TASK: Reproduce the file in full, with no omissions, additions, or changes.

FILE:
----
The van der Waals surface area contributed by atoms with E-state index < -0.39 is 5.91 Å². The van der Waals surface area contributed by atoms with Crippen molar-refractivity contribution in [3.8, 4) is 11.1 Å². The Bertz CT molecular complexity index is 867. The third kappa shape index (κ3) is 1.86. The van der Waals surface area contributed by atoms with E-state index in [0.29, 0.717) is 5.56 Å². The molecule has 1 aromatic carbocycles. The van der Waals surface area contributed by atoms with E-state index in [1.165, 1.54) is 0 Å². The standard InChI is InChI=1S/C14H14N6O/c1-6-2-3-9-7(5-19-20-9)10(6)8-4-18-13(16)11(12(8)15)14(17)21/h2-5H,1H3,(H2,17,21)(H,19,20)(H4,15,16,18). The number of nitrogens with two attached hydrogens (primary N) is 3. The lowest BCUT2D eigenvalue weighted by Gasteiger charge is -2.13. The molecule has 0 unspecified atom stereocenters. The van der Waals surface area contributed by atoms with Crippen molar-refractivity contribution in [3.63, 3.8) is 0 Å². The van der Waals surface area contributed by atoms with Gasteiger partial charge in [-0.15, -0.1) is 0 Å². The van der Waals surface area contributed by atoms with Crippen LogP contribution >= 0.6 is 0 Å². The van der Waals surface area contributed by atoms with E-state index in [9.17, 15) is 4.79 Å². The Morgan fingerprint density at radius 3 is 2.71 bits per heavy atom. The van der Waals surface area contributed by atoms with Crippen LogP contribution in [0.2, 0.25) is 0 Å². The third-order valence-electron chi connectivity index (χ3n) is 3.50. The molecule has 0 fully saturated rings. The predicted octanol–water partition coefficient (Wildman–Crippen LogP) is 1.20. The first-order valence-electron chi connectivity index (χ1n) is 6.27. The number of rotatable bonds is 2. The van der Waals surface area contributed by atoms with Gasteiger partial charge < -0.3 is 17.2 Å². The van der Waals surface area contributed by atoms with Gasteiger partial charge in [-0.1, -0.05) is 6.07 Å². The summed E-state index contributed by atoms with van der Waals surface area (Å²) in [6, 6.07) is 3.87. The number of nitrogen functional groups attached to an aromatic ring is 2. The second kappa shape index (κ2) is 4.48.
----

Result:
The van der Waals surface area contributed by atoms with E-state index < -0.39 is 5.91 Å². The van der Waals surface area contributed by atoms with Crippen molar-refractivity contribution in [3.8, 4) is 11.1 Å². The Bertz CT molecular complexity index is 867. The third kappa shape index (κ3) is 1.86. The van der Waals surface area contributed by atoms with E-state index in [0.29, 0.717) is 5.56 Å². The molecule has 1 aromatic carbocycles. The van der Waals surface area contributed by atoms with E-state index in [1.165, 1.54) is 0 Å². The standard InChI is InChI=1S/C14H14N6O/c1-6-2-3-9-7(5-19-20-9)10(6)8-4-18-13(16)11(12(8)15)14(17)21/h2-5H,1H3,(H2,17,21)(H,19,20)(H4,15,16,18). The number of nitrogens with two attached hydrogens (primary N) is 3. The lowest BCUT2D eigenvalue weighted by Gasteiger charge is -2.13. The molecule has 0 unspecified atom stereocenters. The van der Waals surface area contributed by atoms with Crippen molar-refractivity contribution in [3.63, 3.8) is 0 Å². The van der Waals surface area contributed by atoms with Gasteiger partial charge in [-0.15, -0.1) is 0 Å². The van der Waals surface area contributed by atoms with Crippen LogP contribution >= 0.6 is 0 Å². The van der Waals surface area contributed by atoms with E-state index in [9.17, 15) is 4.79 Å². The Morgan fingerprint density at radius 3 is 2.71 bits per heavy atom. The van der Waals surface area contributed by atoms with Crippen LogP contribution in [0.2, 0.25) is 0 Å². The third-order valence-electron chi connectivity index (χ3n) is 3.50. The molecule has 0 fully saturated rings. The predicted octanol–water partition coefficient (Wildman–Crippen LogP) is 1.20. The first-order valence-electron chi connectivity index (χ1n) is 6.27. The number of rotatable bonds is 2. The van der Waals surface area contributed by atoms with Gasteiger partial charge < -0.3 is 17.2 Å². The van der Waals surface area contributed by atoms with Gasteiger partial charge in [-0.1, -0.05) is 6.07 Å². The summed E-state index contributed by atoms with van der Waals surface area (Å²) in [6, 6.07) is 3.87. The number of nitrogen functional groups attached to an aromatic ring is 2. The second kappa shape index (κ2) is 4.48.